The Best Brands Use Feedback Loops Both Ways

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Regular readers of this blog know that I’m an advocate of feedback loops.

There are dozens of ways that you can (and should) use feedback loops to better understand your consumers.  These include advisory panels, ethnography, surveys and so on.

But too often, we brand leaders forget that we’re an active part of these feedback loops.  We need to send signals as well as receive them.  And we can build stronger bonds by signaling the right things to the people we serve.

Successful Feedback Loops

Here are five examples of successful feedback loops:

Waiting for the Cable Guy Matthew Fenton Chicago Brand StrategyMy HVAC repairman calls when he’s leaving his prior appointment to give me an updated arrival time.  It’s such a simple thing, you wonder why everyone doesn’t do it.  (On the other hand, my old cable company would give me a 4-hour appointment window – and sometimes miss that.)

I’ve known an agency VP who required his staff to send a progress report to every client, every Friday.  If nothing had happened that week, that’s what your report would say.  But knowing that you’ll have to send a report tends to ensure that things happen.

DoorDash, the restaurant delivery service, provides mobile updates on each step of the ordering process.  So you know when your order has been received, completed, and picked up.   Of course, this has a potential downside, like the time our pizza was awaiting pick-up by a DoorDash driver for over an hour.  So if your systems work well, feedback loops will work even harder for you; if not, they’ll work against you.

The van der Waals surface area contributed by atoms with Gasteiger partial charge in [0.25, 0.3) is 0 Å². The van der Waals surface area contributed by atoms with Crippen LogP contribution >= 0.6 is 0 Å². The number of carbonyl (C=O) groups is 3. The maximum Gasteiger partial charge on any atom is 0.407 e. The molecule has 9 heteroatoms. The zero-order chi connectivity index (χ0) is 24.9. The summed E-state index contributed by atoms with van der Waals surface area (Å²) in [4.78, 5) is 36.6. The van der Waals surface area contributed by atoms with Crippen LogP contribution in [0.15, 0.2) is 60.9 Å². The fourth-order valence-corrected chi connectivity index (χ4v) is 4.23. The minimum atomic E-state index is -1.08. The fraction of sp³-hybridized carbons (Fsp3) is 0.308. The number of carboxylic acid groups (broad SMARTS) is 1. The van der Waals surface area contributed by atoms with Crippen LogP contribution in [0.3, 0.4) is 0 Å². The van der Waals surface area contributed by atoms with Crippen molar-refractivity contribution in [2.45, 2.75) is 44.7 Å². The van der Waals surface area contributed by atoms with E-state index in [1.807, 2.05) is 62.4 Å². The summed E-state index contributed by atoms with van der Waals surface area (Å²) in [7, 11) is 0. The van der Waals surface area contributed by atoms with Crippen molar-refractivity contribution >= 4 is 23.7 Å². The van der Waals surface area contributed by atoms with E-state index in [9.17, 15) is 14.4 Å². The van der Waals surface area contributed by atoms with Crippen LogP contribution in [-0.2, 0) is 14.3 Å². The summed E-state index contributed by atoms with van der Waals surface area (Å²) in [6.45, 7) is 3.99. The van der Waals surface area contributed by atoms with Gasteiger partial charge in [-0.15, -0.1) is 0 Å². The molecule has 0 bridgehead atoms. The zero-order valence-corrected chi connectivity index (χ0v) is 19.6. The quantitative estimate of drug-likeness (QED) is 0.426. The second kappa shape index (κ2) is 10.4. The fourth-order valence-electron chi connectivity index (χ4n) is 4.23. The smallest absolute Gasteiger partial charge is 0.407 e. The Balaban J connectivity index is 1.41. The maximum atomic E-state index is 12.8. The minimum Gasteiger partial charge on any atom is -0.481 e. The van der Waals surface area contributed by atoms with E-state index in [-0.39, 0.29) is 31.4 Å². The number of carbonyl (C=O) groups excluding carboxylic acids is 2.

Feedback Loops Matthew Fenton Chicago Brand Strategy
Todoist’s feedback loops help to satisfy my competitive nature.

Todoist, my task management app, emails me an annual productivity report every January.  And there’s an aspect of gaming built into the app – as you complete more tasks, you earn points and move up levels.

Three decades ago, Ziploc introduced a baggie with a seal that changed color when pinched shut.  Simple.  Effective.

Putting Feedback Loops to Work for Your Brand

Think of feedback loops as powerful reasons to believe.  You can use them to add value by:

  • Offering reassurance
  • Showing progress
  • Communicating that you’ve heard a complaint, complement or idea
  • Reminding your humans that they’re a priority

Your Assignment: Review your brand systems and touchpoints.  Identify at least one way to use feedback loops to add value to those you serve.  Initiate this feedback loop in the next 30 days.

Need help strengthening the bonds between your brand and its humans?  Click here to find out how we can help.

About Matthew Fenton: Matthew helps challenger brands to focus, grow and win.  Since founding his consultancy, Three Deuce Branding, in 1997, he’s helped hundreds of brands to achieve “brand clarity.”  His consulting services and speaking engagements help brands to focus on what matters through positioning, strategy and ideation.  Contact Matthew here. He’s based near Portland, in Oregon wine country.

Copyright 2018 – Matthew Fenton. All Rights Reserved. You may reprint this article with the original, unedited text intact, including the About Matthew Fenton section.